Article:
Resolution on Improving Conditions for English Language Arts Teaching

1985 NCTE Annual Business Meeting in Philadelphia, Pennsylvania


This resolution expresses the concern of teachers of English about restrictions being placed on their teaching approaches and methods as a result of recent reports on school reform. The proposers pointed out that mandates handed down by state and local school boards and school administrators sometimes restrict teachers from using methods that would be appropriate for students with particular modes of learning. Some students, they said, are thus denied opportunities to experience the speaking, writing, listening, reading, and thinking activities they need to develop their language abilities. Many such mandates, the NCTE members said, also fail to address problems of class size and student-teacher ratios. They ignore available knowledge about the conditions necessary for effective teaching and learning of the language arts. Be it therefore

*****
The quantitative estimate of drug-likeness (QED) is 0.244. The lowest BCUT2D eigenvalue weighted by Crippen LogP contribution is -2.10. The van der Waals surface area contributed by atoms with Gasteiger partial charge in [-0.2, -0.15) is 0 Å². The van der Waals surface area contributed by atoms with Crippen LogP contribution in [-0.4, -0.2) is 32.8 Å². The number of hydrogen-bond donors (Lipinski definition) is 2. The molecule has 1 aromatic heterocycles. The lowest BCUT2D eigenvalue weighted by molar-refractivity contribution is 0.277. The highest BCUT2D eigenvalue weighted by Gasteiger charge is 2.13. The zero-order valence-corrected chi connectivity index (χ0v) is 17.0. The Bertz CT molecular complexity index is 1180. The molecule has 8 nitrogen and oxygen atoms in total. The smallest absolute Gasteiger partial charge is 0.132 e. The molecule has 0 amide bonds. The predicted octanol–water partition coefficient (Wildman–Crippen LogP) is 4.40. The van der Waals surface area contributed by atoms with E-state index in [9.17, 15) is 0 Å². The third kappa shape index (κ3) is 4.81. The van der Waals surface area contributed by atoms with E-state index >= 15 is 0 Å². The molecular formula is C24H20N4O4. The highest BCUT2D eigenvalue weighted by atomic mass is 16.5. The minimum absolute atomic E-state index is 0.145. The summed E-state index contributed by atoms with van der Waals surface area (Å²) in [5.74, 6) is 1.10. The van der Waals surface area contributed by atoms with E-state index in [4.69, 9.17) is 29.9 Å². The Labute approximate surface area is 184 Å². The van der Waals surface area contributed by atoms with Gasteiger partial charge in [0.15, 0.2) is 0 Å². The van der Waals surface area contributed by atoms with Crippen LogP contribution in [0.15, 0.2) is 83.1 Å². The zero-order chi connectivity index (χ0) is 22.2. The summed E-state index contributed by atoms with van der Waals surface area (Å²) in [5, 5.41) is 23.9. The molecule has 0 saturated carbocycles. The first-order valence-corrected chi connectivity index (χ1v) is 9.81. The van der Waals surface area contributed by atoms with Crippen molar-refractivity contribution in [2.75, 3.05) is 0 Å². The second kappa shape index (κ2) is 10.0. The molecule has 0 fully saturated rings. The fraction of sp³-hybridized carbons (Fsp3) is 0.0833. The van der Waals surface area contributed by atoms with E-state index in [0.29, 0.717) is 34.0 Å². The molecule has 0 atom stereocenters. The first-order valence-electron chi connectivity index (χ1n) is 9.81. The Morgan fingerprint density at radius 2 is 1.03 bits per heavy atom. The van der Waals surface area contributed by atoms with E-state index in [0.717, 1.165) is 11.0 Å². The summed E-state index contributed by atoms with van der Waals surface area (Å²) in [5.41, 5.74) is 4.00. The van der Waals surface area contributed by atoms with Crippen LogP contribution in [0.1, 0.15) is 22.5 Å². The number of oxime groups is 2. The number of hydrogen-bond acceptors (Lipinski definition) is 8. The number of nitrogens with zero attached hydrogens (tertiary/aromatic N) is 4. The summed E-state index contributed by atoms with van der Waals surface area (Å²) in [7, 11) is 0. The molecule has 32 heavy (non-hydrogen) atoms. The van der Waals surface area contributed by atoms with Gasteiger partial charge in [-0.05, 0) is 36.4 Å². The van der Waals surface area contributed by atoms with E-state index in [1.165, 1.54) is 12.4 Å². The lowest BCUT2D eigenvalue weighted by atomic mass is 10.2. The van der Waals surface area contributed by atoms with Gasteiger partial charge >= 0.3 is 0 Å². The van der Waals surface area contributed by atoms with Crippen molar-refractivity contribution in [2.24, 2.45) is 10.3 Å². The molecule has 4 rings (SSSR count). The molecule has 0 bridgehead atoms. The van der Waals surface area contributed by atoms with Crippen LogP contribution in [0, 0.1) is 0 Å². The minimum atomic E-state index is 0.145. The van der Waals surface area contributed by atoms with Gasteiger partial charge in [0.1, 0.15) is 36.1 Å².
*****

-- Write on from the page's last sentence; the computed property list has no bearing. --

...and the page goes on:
Resolved, that in order to address the national concern for making students better readers, writers, listeners, and speakers and for effective acquisition, development, and use of language at all levels, the National Council of Teachers of English reaffirm its positions on the need to reduce class size and student-teacher ratios at all levels of instruction;

that NCTE reaffirm its position on what constitutes necessary conditions for teaching the English language arts;

that NCTE urge those who generate and control budgets, including federal and state departments of education and governing boards of higher education, legislatures, school boards, superintendents, and principals, to make these positions their policies and provide adequate funding to implement them;

that NCTE urge all accrediting agencies to adopt these guidelines as criteria for accreditation; and

that NCTE inform the widest possible audience of these positions, including parents, professional education organizations, and accrediting agencies.


This position statement may be printed, copied, and disseminated without permission from NCTE.